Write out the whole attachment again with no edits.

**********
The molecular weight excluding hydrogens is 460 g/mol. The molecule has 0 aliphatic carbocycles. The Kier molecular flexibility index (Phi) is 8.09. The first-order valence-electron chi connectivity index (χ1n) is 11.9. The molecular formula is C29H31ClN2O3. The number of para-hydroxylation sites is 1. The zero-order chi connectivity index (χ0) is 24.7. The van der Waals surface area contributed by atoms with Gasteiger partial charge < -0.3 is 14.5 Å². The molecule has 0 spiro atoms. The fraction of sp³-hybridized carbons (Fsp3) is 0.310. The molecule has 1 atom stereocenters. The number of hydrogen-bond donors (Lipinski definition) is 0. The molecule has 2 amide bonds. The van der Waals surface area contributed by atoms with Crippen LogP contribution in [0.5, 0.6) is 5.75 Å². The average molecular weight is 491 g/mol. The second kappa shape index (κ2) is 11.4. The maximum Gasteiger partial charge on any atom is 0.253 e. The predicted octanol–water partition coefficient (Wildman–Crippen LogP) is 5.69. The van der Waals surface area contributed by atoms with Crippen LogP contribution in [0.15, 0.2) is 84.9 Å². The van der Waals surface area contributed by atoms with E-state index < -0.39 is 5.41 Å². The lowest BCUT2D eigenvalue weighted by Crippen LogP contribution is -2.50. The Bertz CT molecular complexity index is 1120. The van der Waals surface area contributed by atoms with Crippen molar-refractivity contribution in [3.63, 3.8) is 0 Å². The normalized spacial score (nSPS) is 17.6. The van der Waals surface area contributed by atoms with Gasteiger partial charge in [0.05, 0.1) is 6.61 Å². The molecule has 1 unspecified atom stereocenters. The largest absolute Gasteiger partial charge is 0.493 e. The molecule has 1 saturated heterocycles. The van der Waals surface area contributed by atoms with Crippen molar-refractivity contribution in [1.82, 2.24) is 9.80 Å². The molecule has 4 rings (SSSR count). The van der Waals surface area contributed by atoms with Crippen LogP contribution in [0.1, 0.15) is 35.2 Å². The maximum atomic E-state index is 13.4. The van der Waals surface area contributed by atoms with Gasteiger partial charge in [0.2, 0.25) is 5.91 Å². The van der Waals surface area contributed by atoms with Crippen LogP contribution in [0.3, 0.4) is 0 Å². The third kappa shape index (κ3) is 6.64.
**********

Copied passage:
The molecular weight excluding hydrogens is 460 g/mol. The molecule has 0 aliphatic carbocycles. The Kier molecular flexibility index (Phi) is 8.09. The first-order valence-electron chi connectivity index (χ1n) is 11.9. The molecular formula is C29H31ClN2O3. The number of para-hydroxylation sites is 1. The zero-order chi connectivity index (χ0) is 24.7. The van der Waals surface area contributed by atoms with Gasteiger partial charge < -0.3 is 14.5 Å². The molecule has 0 spiro atoms. The fraction of sp³-hybridized carbons (Fsp3) is 0.310. The molecule has 1 atom stereocenters. The number of hydrogen-bond donors (Lipinski definition) is 0. The molecule has 2 amide bonds. The van der Waals surface area contributed by atoms with Crippen LogP contribution in [0.5, 0.6) is 5.75 Å². The average molecular weight is 491 g/mol. The second kappa shape index (κ2) is 11.4. The maximum Gasteiger partial charge on any atom is 0.253 e. The predicted octanol–water partition coefficient (Wildman–Crippen LogP) is 5.69. The van der Waals surface area contributed by atoms with Crippen LogP contribution in [0.15, 0.2) is 84.9 Å². The van der Waals surface area contributed by atoms with E-state index < -0.39 is 5.41 Å². The lowest BCUT2D eigenvalue weighted by Crippen LogP contribution is -2.50. The Bertz CT molecular complexity index is 1120. The van der Waals surface area contributed by atoms with Crippen molar-refractivity contribution in [3.63, 3.8) is 0 Å². The normalized spacial score (nSPS) is 17.6. The van der Waals surface area contributed by atoms with Gasteiger partial charge in [0.05, 0.1) is 6.61 Å². The molecule has 1 unspecified atom stereocenters. The largest absolute Gasteiger partial charge is 0.493 e. The molecule has 1 saturated heterocycles. The van der Waals surface area contributed by atoms with Crippen molar-refractivity contribution in [1.82, 2.24) is 9.80 Å². The molecule has 4 rings (SSSR count). The van der Waals surface area contributed by atoms with Crippen LogP contribution in [0.1, 0.15) is 35.2 Å². The maximum atomic E-state index is 13.4. The van der Waals surface area contributed by atoms with Gasteiger partial charge in [0.2, 0.25) is 5.91 Å². The van der Waals surface area contributed by atoms with Crippen LogP contribution in [0.3, 0.4) is 0 Å². The third kappa shape index (κ3) is 6.64.